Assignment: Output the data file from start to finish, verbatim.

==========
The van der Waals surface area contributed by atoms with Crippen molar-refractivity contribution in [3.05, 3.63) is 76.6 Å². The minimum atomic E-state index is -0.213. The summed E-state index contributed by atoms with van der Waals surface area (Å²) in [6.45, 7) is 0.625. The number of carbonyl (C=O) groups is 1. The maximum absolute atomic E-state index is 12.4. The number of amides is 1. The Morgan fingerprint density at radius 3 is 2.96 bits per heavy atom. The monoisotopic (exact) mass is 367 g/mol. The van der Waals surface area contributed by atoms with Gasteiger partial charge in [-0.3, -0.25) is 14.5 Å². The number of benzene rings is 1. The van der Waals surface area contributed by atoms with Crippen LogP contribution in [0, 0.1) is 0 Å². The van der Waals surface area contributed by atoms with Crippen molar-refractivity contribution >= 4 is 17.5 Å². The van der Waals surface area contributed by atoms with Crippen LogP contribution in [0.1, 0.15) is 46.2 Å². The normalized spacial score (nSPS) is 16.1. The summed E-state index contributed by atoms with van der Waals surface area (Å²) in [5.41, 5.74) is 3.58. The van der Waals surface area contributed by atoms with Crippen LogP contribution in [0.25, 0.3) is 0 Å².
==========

The van der Waals surface area contributed by atoms with Crippen molar-refractivity contribution in [3.05, 3.63) is 76.6 Å². The minimum atomic E-state index is -0.213. The summed E-state index contributed by atoms with van der Waals surface area (Å²) in [6.45, 7) is 0.625. The number of carbonyl (C=O) groups is 1. The maximum absolute atomic E-state index is 12.4. The number of amides is 1. The Morgan fingerprint density at radius 3 is 2.96 bits per heavy atom. The monoisotopic (exact) mass is 367 g/mol. The van der Waals surface area contributed by atoms with Gasteiger partial charge in [-0.3, -0.25) is 14.5 Å². The number of benzene rings is 1. The van der Waals surface area contributed by atoms with Crippen LogP contribution in [0, 0.1) is 0 Å². The van der Waals surface area contributed by atoms with Crippen molar-refractivity contribution >= 4 is 17.5 Å². The van der Waals surface area contributed by atoms with Crippen LogP contribution in [0.1, 0.15) is 46.2 Å². The normalized spacial score (nSPS) is 16.1. The summed E-state index contributed by atoms with van der Waals surface area (Å²) in [5.41, 5.74) is 3.58. The van der Waals surface area contributed by atoms with Crippen LogP contribution in [0.25, 0.3) is 0 Å².